After realizing that a group for Catholic nurses did not exist within the diocese, DeJesus said she felt called to form one. It took time – a little more than a year -- patience and prayer, but things moved forward quickly. She connected with the leadership of the National Association of Catholic Nurses and found the group to be supportive.

“I was at Our Lady of Lourdes Shrine (in Euclid) and saw a book about a nursing sodality,” she said, so she picked it up and read it. A sodality is a religious society consecrated to the Blessed Mother. That planted the seed. After talking with the national nursing organization, DeJesus said she learned she would need the blessing of the diocesan bishop.

“I came from work one day during Holy Week for adoration at the seminary (her nephew is a seminarian) and as I was getting into my car in the empty parking lot, a car pulled up next to me and parked. It was Bishop (Nelson) Perez. What are the chances that something like that would happen?” she asked.

They greeted each other and he noticed that she was a nurse. She briefly explained that she wanted to begin a sodality of Catholic nurses in the diocese and was hoping to get his blessing. The bishop told her to contact his office, which she did, and the initiative began moving forward. The president of the national organization happened to be passing through the area recently and called DeJesus. The two women met and continued planning for the new organization.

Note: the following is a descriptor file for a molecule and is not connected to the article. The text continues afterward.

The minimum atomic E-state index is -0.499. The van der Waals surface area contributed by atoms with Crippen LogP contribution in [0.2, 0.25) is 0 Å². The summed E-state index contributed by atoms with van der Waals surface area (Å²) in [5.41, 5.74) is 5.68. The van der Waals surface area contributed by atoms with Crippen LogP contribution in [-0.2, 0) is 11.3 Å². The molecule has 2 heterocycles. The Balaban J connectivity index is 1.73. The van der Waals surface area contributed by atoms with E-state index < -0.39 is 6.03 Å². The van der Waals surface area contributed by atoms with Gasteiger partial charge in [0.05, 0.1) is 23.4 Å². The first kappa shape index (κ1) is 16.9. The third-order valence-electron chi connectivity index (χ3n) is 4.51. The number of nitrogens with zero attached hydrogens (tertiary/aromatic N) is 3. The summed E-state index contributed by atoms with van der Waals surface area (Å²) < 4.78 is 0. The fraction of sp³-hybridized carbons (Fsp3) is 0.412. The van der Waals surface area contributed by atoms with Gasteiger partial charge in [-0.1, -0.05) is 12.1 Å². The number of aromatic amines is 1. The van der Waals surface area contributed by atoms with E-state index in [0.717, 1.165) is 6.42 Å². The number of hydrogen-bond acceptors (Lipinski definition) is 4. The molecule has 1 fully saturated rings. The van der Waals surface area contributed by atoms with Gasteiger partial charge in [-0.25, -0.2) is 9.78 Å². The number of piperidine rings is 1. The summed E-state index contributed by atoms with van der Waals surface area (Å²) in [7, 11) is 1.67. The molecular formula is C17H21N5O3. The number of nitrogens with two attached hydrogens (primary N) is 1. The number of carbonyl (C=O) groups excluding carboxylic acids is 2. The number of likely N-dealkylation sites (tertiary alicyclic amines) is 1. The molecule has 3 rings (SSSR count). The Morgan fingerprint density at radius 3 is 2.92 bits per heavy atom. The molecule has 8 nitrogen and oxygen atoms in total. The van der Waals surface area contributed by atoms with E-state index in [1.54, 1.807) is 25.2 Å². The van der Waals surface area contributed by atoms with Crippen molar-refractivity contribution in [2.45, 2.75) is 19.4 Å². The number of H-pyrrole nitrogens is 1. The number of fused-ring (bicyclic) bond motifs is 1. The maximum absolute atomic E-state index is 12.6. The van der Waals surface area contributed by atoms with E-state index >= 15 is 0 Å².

“It all happened so flawlessly. The Blessed Mother sent just what we needed and all the pieces came together,” DeJesus said.

Blessed Hanna was born in 1902 in Poland and died in 1973. She worked as a nurse and a nursing educator and is credited with beginning parish nursing in her parish after she retired.

In 1995, nurses from the Catholic Association of Nurses and Midwives submitted a request to Cardinal Franciszek Macharski to open Hanna’s canonization cause. The cardinal, who once referred to Blessed Hanna as the conscience of the nursing profession, agreed and her cause was opened formally on Nov. 3, 1998. It was the first time that a professional group petitioned the Church to canonize one of its members. On July 7, 2017, Pope Francis declared that a miracle attributed to the Venerable Servant of God had prepared the way for her beatification.

Her beatification ceremony took place on April 28, 2018, at the Sanctuary of the Divine Mercy in Łagiewniki, Poland.